Hearing ELO’s music played live has been a “bucket list” moment for decades. A year ago, I was able to get tickets to a concert by The Orchestra. Tickets were modestly priced (under $70) for center-orchestra in the first three rows in a beautiful sounding venue on the campus of CW Post in Westbury Long Island. The warm up bands included Al Stewart and Orleans. But the hit of the night was The Orchestra featuring members of ELO and ELO II although without Jeff Lynne.
A year later, I am in the nose-bleed seats of Madison Square Garden for tickets that cost about the same price listening to Jeff Lynne’s ELO. So which concert was better?
Jeff Lynne’s concert at the Garden included all the things that a small venue concert will not. Great lighting effects, large video screens behind the band, and big sound. But there were production elements that surprised me. To begin with, the five floor to ceiling video walls that were segmented by lighting arrays, were programmed to only show meaningless video backdrops. ELO album cover artwork, sky scenes, outer space asteroids moving about. With at least a dozen cameras covering the musicians, it was most disappointing that these vast displays were not used to enlarge the performers which in an arena the size of MSG, makes it difficult to really see the artists from even the luxury boxes (we were not in them but would have been disappointed had we paid that much).
Then there is the live performance video which if anyone associated with the show chose to watch in its entirety, would note that it’s one-camera shot at-a-time composition was not only jumpy, but shot from camera angles that did little justice to the musician the camera was focused on. Don’t let me bring you down but the lighting on Jeff Lynne with top-down and perhaps from slightly behind left his face shadowed by his own forehead and sunglasses. He looked like a person who had a flashlight shoved up under his chin. The keyboard players were shot from below and string section and vocalists were jumped to and fro that made watching the lack-luster jumbo-trons bothersome. The only part of the show that was overly lit was the audience. And here I can imagine several expensive seats that I would have had a hard time enduring through the many “let’s light up the audience” moments. Even U2 concerts at the garden show greater restraint. Luckily, as we were off to the side, we were spared the blinding light.
As for the sound system, it is hard to make The Garden sound great but the engineers made it work. ELO sounded amazing. Friends we were with loved the concert more than that of The Orchestra although the set list was very similar. But for me, the show while a “bucket list” moment, lacked something. As impressive as the light show was, is that really what gets me going some 30 years later in life? Did the videography make the most of the technology deployed. And for all the strange magic that Jeff Lynne provides, his enthusiasm to touring was regrettably missing. When it came time to introduce the band, he deferred the task to his “musical director”. He sang on all songs but backed away from the microphone often enough to take a breather.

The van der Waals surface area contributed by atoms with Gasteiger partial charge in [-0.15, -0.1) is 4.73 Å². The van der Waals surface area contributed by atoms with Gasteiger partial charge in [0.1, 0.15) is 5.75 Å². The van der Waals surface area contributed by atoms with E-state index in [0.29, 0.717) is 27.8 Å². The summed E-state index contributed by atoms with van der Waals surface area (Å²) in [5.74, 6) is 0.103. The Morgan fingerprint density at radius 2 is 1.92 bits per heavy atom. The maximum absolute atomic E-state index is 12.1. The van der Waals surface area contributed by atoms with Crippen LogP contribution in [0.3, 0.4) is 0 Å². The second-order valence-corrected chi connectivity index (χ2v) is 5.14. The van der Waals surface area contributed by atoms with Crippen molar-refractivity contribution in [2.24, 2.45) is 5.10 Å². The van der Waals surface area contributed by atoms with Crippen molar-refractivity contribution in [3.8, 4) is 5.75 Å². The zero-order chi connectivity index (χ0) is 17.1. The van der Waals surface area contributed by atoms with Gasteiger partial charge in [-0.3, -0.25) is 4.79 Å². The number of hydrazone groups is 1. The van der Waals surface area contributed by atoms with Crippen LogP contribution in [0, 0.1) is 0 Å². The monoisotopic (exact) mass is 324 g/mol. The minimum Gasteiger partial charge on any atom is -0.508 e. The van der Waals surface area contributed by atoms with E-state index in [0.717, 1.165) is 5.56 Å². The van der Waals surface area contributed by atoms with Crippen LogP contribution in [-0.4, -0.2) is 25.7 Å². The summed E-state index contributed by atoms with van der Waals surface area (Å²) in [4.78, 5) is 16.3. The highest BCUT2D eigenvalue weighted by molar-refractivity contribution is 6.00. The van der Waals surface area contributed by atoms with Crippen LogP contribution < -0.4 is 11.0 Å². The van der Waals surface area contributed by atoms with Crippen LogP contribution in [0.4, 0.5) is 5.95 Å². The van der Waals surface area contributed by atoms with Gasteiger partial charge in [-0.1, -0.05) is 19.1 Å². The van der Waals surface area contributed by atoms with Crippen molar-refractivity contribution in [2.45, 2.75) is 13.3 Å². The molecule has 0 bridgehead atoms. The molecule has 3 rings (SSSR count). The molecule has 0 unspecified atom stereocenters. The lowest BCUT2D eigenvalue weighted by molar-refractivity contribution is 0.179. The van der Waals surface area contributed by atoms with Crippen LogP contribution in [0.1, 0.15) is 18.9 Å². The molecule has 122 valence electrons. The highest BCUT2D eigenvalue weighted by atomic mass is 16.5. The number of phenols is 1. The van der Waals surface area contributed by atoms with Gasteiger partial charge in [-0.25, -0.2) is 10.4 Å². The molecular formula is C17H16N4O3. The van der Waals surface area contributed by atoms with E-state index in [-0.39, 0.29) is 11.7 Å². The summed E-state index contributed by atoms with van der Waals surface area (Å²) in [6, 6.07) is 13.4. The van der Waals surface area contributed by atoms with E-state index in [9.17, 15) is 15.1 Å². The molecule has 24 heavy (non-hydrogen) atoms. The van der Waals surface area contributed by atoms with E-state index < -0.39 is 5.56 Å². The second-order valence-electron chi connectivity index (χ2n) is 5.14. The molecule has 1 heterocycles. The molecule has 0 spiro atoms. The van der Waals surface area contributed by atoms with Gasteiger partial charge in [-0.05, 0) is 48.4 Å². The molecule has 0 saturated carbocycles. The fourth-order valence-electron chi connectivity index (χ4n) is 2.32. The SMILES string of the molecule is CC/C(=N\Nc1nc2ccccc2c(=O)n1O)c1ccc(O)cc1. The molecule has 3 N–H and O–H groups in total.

Yes, had I paid multiples more for tickets up close, I might have a different perspective on this live musical performance. After all, my acoustical perspective was from the rafter seats, where the musicians were minuscule and were the closeup video shots were chunky, haphazard, ill-lighted, and suffered from poor camera positions. Where the audio was mixed through massive mono speaker arrays and where the most dramatic elements of the show were the flooding of the audience, the garden actually, with a well orchestrated lighting exhibit which had I been high, might have rendered a different review.
But at this time in my life, live music takes on different take-aways. For one, if I can sit closer to the musicians and hear their pure vocals and instrumentation, then I can more enjoy the music before it gets mixed and amplified. I can better appreciate the craftsmanship of the artist in their performance. I am more one with the performance. There are many things that Jeff and his ELO can do to improve this show and I hope that someone might be listening. His music and performance capability is too great to simply squander away an opportunity that technically is already setup (video walls, cameras and lighting) to not have his producers and engineers find a better way to deliver what to him is less a love of performing but more a love of sharing his music.
That said, the next time I want to drench myself in ELO’s amazing discography, I will go and find really great seats for The Orchestra. Musically, they are more ELO like than Jeff Lynne’s latest performance at The Garden. That said, if you can afford front and center seating, I would say go for it. If you can get seats like I did for a fairer price, you won’t be disappointed. But if you want to see ELO in your face and don’t give a rat’s ass about the light show or sharing the experience with thousands, then find yourself great seats for The Orchestra and let me know what you thought.
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